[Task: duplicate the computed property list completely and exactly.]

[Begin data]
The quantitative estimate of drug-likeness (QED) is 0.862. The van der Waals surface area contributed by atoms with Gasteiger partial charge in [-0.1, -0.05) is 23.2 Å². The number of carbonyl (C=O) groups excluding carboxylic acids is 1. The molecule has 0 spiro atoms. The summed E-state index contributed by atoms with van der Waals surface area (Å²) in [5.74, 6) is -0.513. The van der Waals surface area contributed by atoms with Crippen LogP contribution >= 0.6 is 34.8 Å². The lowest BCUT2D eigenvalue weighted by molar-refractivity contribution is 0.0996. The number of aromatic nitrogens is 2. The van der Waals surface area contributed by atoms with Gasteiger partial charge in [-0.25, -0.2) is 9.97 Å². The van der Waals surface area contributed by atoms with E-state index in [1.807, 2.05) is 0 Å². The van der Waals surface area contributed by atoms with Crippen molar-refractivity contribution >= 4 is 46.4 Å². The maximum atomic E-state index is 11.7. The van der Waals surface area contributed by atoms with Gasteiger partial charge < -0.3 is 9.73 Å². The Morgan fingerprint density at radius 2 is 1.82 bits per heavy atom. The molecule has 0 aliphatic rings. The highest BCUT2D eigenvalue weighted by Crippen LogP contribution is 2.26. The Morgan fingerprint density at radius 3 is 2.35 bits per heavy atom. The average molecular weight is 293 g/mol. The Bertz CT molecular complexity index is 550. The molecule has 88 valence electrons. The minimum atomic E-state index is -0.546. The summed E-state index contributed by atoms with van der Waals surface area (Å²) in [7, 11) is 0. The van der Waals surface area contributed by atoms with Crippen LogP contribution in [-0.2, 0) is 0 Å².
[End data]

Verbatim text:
The quantitative estimate of drug-likeness (QED) is 0.862. The van der Waals surface area contributed by atoms with Gasteiger partial charge in [-0.1, -0.05) is 23.2 Å². The number of carbonyl (C=O) groups excluding carboxylic acids is 1. The molecule has 0 spiro atoms. The summed E-state index contributed by atoms with van der Waals surface area (Å²) in [5.74, 6) is -0.513. The van der Waals surface area contributed by atoms with Crippen LogP contribution >= 0.6 is 34.8 Å². The lowest BCUT2D eigenvalue weighted by molar-refractivity contribution is 0.0996. The number of aromatic nitrogens is 2. The van der Waals surface area contributed by atoms with Gasteiger partial charge in [-0.25, -0.2) is 9.97 Å². The van der Waals surface area contributed by atoms with E-state index in [1.807, 2.05) is 0 Å². The van der Waals surface area contributed by atoms with Crippen molar-refractivity contribution >= 4 is 46.4 Å². The maximum atomic E-state index is 11.7. The van der Waals surface area contributed by atoms with Gasteiger partial charge < -0.3 is 9.73 Å². The Morgan fingerprint density at radius 2 is 1.82 bits per heavy atom. The molecule has 0 aliphatic rings. The highest BCUT2D eigenvalue weighted by Crippen LogP contribution is 2.26. The Morgan fingerprint density at radius 3 is 2.35 bits per heavy atom. The average molecular weight is 293 g/mol. The Bertz CT molecular complexity index is 550. The molecule has 88 valence electrons. The minimum atomic E-state index is -0.546. The summed E-state index contributed by atoms with van der Waals surface area (Å²) in [7, 11) is 0. The van der Waals surface area contributed by atoms with Crippen LogP contribution in [-0.2, 0) is 0 Å².